Bridgewater Fair From 1880 to Now
When you become a part of the BC community, you become part of a history that goes all the way back to 1880. That’s when a 26-year-old decided to start the Spring Creek Normal School and Collegiate Institute. Daniel Christian (D.C.) Flory opened the school on Sept. 6, 1880, with six students, including one woman. Bridgewater has always admitted women and was the first private liberal arts college in Virginia to do so.
In 1882, the College moved to Bridgewater, Virginia. It gave diplomas to its first graduates on June 18, 1886, and officially became Bridgewater College in July 1889, when it was chartered by the Commonwealth of Virginia to grant undergraduate degrees.
Ringing the Bell and the Echelon
The oldest building on the current campus, Memorial Hall, opened in September 1890.
Ringing the Memorial Hall bell is a longstanding tradition at BC. If you’re on an athletic team, you’ll get the chance to ring it after a victory. When you hear the bell ring, it’s a moment of celebration that the entire campus shares.
You’ll walk through the Echelon of applauding faculty and staff after Opening Convocation as a first-year student. Accompanied by the ringing of the Memorial bell, the Echelon bookends your time at Bridgewater College. You’ll walk through it again at Commencement when you’ve graduated. Walking through the Echelon the first time signifies your entrance into the Bridgewater College community, and when you walk through it again, you’ll be embarking on the next chapter of your life, supported by the connections you’ve made at BC.
The College Song
Bridgewater’s college song, also known as the alma mater, is “Bridgewater Fair,” written by John Wayland, class of 1899. It is still sung on many special occasions. If you want to sing along, listen to this version, recorded by the BC Chorale.
The observance of Founder’s Day began in 1920 and is an annual celebration of BC’s heritage, usually on the first Tuesday in April. The day was chosen to honor D.C. Flory’s birthday, April 3, 1854.
Founder’s Day marks the first time that seniors have the chance to process as a class, wearing their caps and gowns. Outstanding faculty, staff and students are honored with awards for their contributions to the College.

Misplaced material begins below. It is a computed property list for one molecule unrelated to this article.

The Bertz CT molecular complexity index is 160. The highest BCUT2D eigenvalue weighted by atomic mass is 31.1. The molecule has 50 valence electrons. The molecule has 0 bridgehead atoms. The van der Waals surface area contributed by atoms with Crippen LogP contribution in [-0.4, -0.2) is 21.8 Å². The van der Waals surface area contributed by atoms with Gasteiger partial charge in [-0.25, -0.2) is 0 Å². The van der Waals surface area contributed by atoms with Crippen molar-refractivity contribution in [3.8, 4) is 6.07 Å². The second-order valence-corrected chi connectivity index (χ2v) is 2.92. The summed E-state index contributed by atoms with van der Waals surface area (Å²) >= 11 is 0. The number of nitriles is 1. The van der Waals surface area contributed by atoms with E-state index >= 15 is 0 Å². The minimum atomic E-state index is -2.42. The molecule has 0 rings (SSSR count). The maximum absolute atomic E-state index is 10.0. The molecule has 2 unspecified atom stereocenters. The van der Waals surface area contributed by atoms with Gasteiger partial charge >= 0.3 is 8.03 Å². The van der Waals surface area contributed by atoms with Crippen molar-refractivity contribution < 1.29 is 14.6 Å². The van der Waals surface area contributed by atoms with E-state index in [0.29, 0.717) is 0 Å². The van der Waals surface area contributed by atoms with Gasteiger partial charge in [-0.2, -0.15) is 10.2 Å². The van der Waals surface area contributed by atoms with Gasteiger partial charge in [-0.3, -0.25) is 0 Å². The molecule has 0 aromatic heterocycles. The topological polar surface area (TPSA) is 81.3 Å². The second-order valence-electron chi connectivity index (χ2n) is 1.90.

After the ceremony, you’ll have the chance to participate in the annual Medallion Hunt. Hidden somewhere on campus is a wooden medallion, approximately eight inches in diameter, with the Bridgewater College seal. The winning student receives a cash prize!
Martin Luther King Jr. Day
Students, employees and the community are invited to participate in a community march and other activities honoring the legacy of Dr. Martin Luther King Jr. A service component is often incorporated into the day as Dr. King is remembered for his commitment to integrity, equality, service and community.
The Bridgewater Cup
As a first-year student, you’ll have the opportunity to compete in the Bridgewater Cup with your fellow FILA-150 (Bridgewater’s first-year seminar) classmates. The groups participate in Olympic-style competitions in a variety of team activities and games in hopes of winning the treasured BC Cup, which will be engraved with the winners’ names. The winning group also gets to enjoy a meal with the President.
Holiday Traditions and SpringFest
College celebrations for Thanksgiving, Christmas and other winter holidays are always festive, and the week of exams means it’s time for Finals Frenzy, featuring a late-night breakfast and the circulation of the Candy Cart!
Ernie’s Egg Hunt is the signal that we are near Easter, with 300 eggs hidden around campus and a variety of fun prizes. And SpringFest is our end-of-the-year celebration that invites the campus community to come together for food, games and novelty events, promoting fun and relaxation for everyone!
History of Bridgewater College Presidents
Walter B. Yount received the “Normal English” degree at the Brethren’s Normal College (today’s Juniata College) after three years’ study. In 1882 he entered the University of Virginia, where he spent six years (1882-83, 1887-92) in the study of Greek, Latin, modern languages, mathematics, moral philosophy, natural philosophy and chemistry. Even after he was named president of Bridgewater College in 1895, he continued his formal education by taking courses by correspondence at the Illinois Wesleyan University, receiving the Ph.B. degree in 1903, and the M.A. in 1907.
From 1892 to 1895, Yount’s title at Bridgewater was “Chairman of the Faculty;” beginning in 1895, it was “President.” He played a manifold role in the life of the school, not only serving as a faculty member and president, but keeper of the accounts, buildings and grounds manager and recruiter. His leadership and example were important factors in saving the school from collapse during the first years of his administration, when it was heavily in debt and when its enrollment and support were down. He labored incessantly to develop “a sentiment for real education.”